Cluster explains nightside ion beams
6 December 2007Understanding how solar material manages to reach the nightside of the Earth and flows back to Earth at high speeds is key to forecast the behaviour of the magnetic environment of the Earth and to protect space-based technologies. A recent study reveals for the first time that the tail of the magnetosphere is a place where ions can get highly accelerated simultaneously at different localized sites distributed along the tail axis. Nearly one hundred cases of such multiple high-speed ion beams were found over three years of data collected by the satellites of the European Space Agency Cluster mission. Altogether these observations fall in agreement with predictions of a theory published 14 years ago, that has recently been revisited.
From the Sun to the nightside of the Earth
The Earth's magnetic field deflects most of the solar wind, a continuous flow of plasma expelled by the Sun. However, there are two regions located around the magnetic poles, known as polar cusps, where solar particles can precipitate along magnetic field lines towards the Earth magnetic poles (Animation 1 - step 1).
At each pole, a significant fraction of these particles bounces back along the magnetic field lines and populates the plasma mantle, a plasma layer located on the night side of the Earth, inside the magnetosphere along its boundary (Animation 1 - step 2). Under the action of electromagnetic forces, plasma contained in the mantle drifts equatorward, across the tail lobe and the plasma sheet boundary layer (PSBL) towards the current sheet region located along the tail axis (Image 1).
There, according to a model developed in the late 80's/early 90's, there exist a few localized regions in the current sheet called "resonant locations" (Animation 1 - step 3) where ions acquire kinetic energy along the magnetic field. The amount of energy acquired depends on how far in the tail the resonance location lies. Such accelerated ions are beamed back to Earth, from the magnetic equator, into the PSBL, towards the poles, in a kind of elongated parabolic flight along terrestrial magnetic field lines (Animation 1 - step 4). Satellite observations of these ion beams inside the PSBL allow predictions of this model to be tested.
High speed ion beams towards the Earth
A 14 years old theory backed by in-situ data
A theory published in 1993 by Professor Maha Ashour-Abdalla (UCLA, Los Angeles, USA), Dr. Berchem (UCLA), Dr. Buchner (Max Planck Institute, Berlin, Germany) and Prof. Zelenyi (IKI, Russian Academy of Sciences, Moscow), recently revisited (Zelenyi et al. 2006), predicted a universal scaling law for the velocity ratio of ion beams accelerated at distinct spatial sites in the magnetotail. The unique data set collected by the Cluster satellites allowed Professor Lev Zelenyi and co-workers to statistically check this scaling law.
"Each time, the ratio of velocities (V//1/V//2) of the two ion beams measured fell in agreement with the universal scaling law predicted by Prof. Ashour-Abdalla and co-workers in 1993," wrote Zelenyi in a study published in Geophysical Research Letters in 2006.
A recent study published in the Journal of Geophysical Research in May 2007 focuses on the spatio-temporal characteristics of these ion beams or beamlets to estimate their typical duration and size in the direction perpendicular to the equatorial plane (Z-axis). Previous studies based on single satellite missions reported typical beamlet duration ~1-2 minutes and no scale size could be inferred.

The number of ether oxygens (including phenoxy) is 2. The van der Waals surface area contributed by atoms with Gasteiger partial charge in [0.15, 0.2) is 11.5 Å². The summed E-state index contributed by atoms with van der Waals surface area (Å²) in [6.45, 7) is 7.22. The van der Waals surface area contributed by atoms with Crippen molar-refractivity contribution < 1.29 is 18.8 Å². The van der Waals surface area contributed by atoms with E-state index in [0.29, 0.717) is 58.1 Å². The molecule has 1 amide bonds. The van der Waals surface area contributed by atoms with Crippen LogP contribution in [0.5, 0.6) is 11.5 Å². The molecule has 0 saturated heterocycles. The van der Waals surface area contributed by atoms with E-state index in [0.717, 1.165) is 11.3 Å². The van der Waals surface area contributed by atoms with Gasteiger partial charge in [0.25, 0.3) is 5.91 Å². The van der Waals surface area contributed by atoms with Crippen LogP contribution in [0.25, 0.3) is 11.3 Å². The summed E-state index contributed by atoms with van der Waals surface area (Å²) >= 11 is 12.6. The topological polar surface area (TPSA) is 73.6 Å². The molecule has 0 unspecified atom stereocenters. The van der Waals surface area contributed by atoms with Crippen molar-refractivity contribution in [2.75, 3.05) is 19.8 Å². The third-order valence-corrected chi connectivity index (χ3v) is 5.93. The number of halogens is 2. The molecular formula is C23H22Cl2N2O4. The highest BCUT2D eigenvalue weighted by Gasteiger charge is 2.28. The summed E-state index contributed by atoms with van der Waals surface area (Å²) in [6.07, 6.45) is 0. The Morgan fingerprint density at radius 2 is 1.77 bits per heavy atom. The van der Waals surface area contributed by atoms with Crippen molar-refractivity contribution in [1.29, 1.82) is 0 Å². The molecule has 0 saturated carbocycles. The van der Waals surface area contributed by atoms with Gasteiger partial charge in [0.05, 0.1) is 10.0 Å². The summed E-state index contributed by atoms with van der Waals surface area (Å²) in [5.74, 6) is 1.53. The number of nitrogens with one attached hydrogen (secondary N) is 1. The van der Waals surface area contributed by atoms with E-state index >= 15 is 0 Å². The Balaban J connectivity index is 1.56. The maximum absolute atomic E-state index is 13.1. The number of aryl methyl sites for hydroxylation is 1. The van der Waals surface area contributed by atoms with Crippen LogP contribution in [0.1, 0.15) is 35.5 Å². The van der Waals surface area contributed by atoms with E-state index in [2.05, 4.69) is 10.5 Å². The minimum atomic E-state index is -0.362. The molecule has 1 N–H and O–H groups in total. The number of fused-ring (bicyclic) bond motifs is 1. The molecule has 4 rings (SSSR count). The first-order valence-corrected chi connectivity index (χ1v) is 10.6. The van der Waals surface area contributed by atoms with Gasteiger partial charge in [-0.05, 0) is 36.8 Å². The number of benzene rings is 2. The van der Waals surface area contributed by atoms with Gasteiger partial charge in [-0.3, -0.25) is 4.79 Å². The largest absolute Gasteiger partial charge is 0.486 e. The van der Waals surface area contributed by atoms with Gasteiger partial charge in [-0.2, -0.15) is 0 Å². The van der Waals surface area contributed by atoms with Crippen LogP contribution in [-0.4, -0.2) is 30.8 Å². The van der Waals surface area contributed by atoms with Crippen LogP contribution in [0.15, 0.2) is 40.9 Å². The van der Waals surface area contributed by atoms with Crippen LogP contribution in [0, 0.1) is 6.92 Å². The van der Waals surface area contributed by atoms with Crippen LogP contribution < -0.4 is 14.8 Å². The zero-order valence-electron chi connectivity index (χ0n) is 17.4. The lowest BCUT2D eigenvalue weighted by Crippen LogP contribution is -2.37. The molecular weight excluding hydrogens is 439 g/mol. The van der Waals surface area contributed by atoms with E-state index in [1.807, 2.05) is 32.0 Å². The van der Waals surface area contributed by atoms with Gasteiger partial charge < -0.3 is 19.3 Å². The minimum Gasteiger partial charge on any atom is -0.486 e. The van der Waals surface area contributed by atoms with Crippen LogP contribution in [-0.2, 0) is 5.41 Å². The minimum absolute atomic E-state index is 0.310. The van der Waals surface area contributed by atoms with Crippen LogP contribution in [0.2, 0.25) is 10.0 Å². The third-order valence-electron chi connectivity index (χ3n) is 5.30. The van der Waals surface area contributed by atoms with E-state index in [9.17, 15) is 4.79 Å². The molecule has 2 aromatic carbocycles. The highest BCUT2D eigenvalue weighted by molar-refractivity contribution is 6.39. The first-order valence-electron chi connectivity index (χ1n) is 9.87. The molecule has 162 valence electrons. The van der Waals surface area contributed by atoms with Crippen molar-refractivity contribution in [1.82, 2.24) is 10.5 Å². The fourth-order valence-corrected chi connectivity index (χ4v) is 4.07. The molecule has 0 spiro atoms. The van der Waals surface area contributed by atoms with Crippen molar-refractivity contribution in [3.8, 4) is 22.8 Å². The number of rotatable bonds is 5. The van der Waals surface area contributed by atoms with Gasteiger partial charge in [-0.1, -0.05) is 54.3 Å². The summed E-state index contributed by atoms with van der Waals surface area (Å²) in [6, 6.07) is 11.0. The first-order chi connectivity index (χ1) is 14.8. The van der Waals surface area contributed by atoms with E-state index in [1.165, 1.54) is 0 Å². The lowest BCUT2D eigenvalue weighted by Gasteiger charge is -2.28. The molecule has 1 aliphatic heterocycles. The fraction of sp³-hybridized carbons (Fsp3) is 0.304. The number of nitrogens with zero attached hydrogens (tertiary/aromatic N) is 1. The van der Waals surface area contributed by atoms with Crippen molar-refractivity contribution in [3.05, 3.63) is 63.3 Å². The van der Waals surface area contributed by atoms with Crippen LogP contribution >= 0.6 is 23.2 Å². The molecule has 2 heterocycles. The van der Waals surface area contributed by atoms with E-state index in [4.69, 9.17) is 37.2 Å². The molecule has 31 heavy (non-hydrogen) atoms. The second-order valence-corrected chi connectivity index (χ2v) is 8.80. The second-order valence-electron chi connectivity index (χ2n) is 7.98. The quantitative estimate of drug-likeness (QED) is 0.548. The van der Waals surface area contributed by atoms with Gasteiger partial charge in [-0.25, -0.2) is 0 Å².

"Our statistical studies based on simultaneous observations by three satellites of the Cluster mission show for the first time that the typical beamlet duration is ~5-15 minutes and its typical spatial extent in the Z-direction is ~1300-4500 km. Cluster observations have led to a new understanding of this phenomenon," says Dr. Elena Grigorenko (IKI, Russia) lead author of this study.
Thanks to ESA's long term commitment
"The long term commitment of the European Space Agency to the Cluster mission is key to achieving such scientific highlights: accumulating data over the years to bridge observations with theory, the only way to enhance our knowledge of the highly dynamic magnetotail region," says Philippe Escoubet, Cluster and Double Star project scientist of the European Space Agency.
Grigorenko, E.E., J.-A. Sauvaud, L.M. Zelenyi, Spatial Temporal characteristics of ion beamlets in the plasma sheet boundary layer of magnetotail, J. Geophys. Res., Vol. 112, No. A5, A05218, http://dx.doi.org/10.1029/2006JA011986, 24 May 2007
Zelenyi, L.M., M.S. Dolgonosov, E.E. Grigorenko and J.-A. Sauvaud, Universal properties of the nonadiabatic acceleration of ions in current sheets, JETP Letters, 85, 4, 187-193, 2007
Zelenyi, L.M., E.E. Grigorenko, J.-A. Sauvaud, R. Maggiolo, Multiplet structure of acceleration processes in the distant magnetotail, Geophys. Res. Lett., 33, L06105, doi:10.1029/2005GL024901, 2006
Ashour-Abdalla, M., J. P. Berchem, J. Buchner, and L. M. Zelenyi, Shaping of the magnetotail from the mantle: Global and local structuring, J. Geophys. Res., 98, 5651, 1993
Zelenyi, L.M., M.S. Dolgonosov, V. Peroomian, M. Ashour-Abdalla, Effects of nonlinearity on the structure of PSBL beamlets, Geophys. Res. Lett., 33, 18, L18103, doi:10.1029/2006GL026176, 2006
Lev Zelenyi, IKI Space Research Institute, Russian Academy of Sciences,
Phone: +7(495) 333-52-12
Web story author and co-editor
Arnaud Masson, Science Directorate, ESA, The Netherlands
Web story co-editors
Philippe Escoubet, Science Directorate, ESA, The Netherlands
Matt Taylor, Science Directorate, ESA, The Netherlands